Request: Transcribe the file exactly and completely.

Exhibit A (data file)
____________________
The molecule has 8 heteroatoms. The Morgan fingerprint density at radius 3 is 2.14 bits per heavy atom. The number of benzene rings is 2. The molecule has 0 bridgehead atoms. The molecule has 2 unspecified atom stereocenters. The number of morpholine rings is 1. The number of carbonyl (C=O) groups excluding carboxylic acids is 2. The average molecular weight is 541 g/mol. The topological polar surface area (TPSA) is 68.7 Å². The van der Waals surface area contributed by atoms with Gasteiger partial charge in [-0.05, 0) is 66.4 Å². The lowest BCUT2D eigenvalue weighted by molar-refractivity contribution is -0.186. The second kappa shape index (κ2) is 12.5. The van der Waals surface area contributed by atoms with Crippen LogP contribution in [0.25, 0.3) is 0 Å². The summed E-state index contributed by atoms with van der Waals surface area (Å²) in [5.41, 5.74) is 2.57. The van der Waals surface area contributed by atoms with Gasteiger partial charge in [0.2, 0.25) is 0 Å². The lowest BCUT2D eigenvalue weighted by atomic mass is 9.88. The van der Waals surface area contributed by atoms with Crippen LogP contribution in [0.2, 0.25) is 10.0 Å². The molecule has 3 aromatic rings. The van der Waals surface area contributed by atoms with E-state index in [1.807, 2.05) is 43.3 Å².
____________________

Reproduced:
The molecule has 8 heteroatoms. The Morgan fingerprint density at radius 3 is 2.14 bits per heavy atom. The number of benzene rings is 2. The molecule has 0 bridgehead atoms. The molecule has 2 unspecified atom stereocenters. The number of morpholine rings is 1. The number of carbonyl (C=O) groups excluding carboxylic acids is 2. The average molecular weight is 541 g/mol. The topological polar surface area (TPSA) is 68.7 Å². The van der Waals surface area contributed by atoms with Gasteiger partial charge in [-0.05, 0) is 66.4 Å². The lowest BCUT2D eigenvalue weighted by molar-refractivity contribution is -0.186. The second kappa shape index (κ2) is 12.5. The van der Waals surface area contributed by atoms with Crippen LogP contribution in [0.25, 0.3) is 0 Å². The summed E-state index contributed by atoms with van der Waals surface area (Å²) in [5.41, 5.74) is 2.57. The van der Waals surface area contributed by atoms with Gasteiger partial charge in [0.2, 0.25) is 0 Å². The lowest BCUT2D eigenvalue weighted by atomic mass is 9.88. The van der Waals surface area contributed by atoms with Crippen LogP contribution in [0.2, 0.25) is 10.0 Å². The molecule has 3 aromatic rings. The van der Waals surface area contributed by atoms with E-state index in [1.807, 2.05) is 43.3 Å².